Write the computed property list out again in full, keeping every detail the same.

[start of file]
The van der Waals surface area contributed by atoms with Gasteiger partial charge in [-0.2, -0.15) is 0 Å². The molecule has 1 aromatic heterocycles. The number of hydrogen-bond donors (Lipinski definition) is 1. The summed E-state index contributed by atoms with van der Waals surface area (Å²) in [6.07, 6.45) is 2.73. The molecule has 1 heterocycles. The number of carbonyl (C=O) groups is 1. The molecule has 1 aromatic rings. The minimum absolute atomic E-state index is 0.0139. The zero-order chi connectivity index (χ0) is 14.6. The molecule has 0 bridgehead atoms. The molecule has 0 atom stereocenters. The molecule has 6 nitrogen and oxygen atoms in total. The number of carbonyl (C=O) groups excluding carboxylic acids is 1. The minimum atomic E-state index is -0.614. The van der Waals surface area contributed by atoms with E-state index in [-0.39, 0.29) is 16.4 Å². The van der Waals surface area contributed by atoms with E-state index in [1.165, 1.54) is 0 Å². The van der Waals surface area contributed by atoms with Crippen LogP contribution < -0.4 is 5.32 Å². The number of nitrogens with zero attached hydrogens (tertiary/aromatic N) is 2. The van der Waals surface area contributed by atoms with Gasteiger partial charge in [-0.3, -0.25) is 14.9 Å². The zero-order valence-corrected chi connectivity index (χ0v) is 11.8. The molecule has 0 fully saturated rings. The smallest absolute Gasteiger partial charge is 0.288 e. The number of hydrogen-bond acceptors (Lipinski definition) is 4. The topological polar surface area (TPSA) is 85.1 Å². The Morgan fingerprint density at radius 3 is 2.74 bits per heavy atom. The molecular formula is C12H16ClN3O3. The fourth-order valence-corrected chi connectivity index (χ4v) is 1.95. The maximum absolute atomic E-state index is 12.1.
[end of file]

The van der Waals surface area contributed by atoms with Gasteiger partial charge in [-0.2, -0.15) is 0 Å². The molecule has 1 aromatic heterocycles. The number of hydrogen-bond donors (Lipinski definition) is 1. The summed E-state index contributed by atoms with van der Waals surface area (Å²) in [6.07, 6.45) is 2.73. The molecule has 1 heterocycles. The number of carbonyl (C=O) groups is 1. The molecule has 1 aromatic rings. The minimum absolute atomic E-state index is 0.0139. The zero-order chi connectivity index (χ0) is 14.6. The molecule has 0 bridgehead atoms. The molecule has 0 atom stereocenters. The molecule has 6 nitrogen and oxygen atoms in total. The number of carbonyl (C=O) groups excluding carboxylic acids is 1. The minimum atomic E-state index is -0.614. The van der Waals surface area contributed by atoms with E-state index in [-0.39, 0.29) is 16.4 Å². The van der Waals surface area contributed by atoms with E-state index in [1.165, 1.54) is 0 Å². The van der Waals surface area contributed by atoms with Crippen LogP contribution < -0.4 is 5.32 Å². The number of nitrogens with zero attached hydrogens (tertiary/aromatic N) is 2. The van der Waals surface area contributed by atoms with Gasteiger partial charge in [-0.3, -0.25) is 14.9 Å². The zero-order valence-corrected chi connectivity index (χ0v) is 11.8. The molecule has 0 fully saturated rings. The smallest absolute Gasteiger partial charge is 0.288 e. The number of hydrogen-bond acceptors (Lipinski definition) is 4. The topological polar surface area (TPSA) is 85.1 Å². The Morgan fingerprint density at radius 3 is 2.74 bits per heavy atom. The molecular formula is C12H16ClN3O3. The fourth-order valence-corrected chi connectivity index (χ4v) is 1.95. The maximum absolute atomic E-state index is 12.1.